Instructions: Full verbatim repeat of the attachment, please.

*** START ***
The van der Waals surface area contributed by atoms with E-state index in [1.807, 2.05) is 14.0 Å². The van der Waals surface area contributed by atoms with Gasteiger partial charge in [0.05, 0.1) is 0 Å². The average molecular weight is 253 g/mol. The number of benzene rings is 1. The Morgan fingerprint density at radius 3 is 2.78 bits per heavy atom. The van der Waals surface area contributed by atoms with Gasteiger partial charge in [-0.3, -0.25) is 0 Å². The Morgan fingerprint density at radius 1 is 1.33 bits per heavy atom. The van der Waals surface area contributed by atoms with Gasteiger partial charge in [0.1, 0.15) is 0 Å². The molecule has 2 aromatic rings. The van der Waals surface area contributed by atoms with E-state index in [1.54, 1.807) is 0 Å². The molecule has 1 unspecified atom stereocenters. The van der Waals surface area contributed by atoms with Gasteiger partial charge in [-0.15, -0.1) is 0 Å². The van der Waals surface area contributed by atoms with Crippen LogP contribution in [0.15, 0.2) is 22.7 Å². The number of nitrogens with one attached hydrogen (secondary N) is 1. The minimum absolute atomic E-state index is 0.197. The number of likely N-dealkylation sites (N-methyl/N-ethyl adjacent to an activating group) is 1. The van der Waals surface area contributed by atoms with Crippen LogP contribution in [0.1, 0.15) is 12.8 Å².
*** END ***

The van der Waals surface area contributed by atoms with E-state index in [1.807, 2.05) is 14.0 Å². The van der Waals surface area contributed by atoms with Gasteiger partial charge in [0.05, 0.1) is 0 Å². The average molecular weight is 253 g/mol. The number of benzene rings is 1. The Morgan fingerprint density at radius 3 is 2.78 bits per heavy atom. The van der Waals surface area contributed by atoms with Gasteiger partial charge in [-0.3, -0.25) is 0 Å². The Morgan fingerprint density at radius 1 is 1.33 bits per heavy atom. The van der Waals surface area contributed by atoms with Gasteiger partial charge in [0.1, 0.15) is 0 Å². The molecule has 2 aromatic rings. The van der Waals surface area contributed by atoms with E-state index in [1.54, 1.807) is 0 Å². The molecule has 1 unspecified atom stereocenters. The van der Waals surface area contributed by atoms with Gasteiger partial charge in [-0.15, -0.1) is 0 Å². The van der Waals surface area contributed by atoms with Crippen LogP contribution in [0.15, 0.2) is 22.7 Å². The number of nitrogens with one attached hydrogen (secondary N) is 1. The minimum absolute atomic E-state index is 0.197. The number of likely N-dealkylation sites (N-methyl/N-ethyl adjacent to an activating group) is 1. The van der Waals surface area contributed by atoms with Crippen LogP contribution in [0.1, 0.15) is 12.8 Å².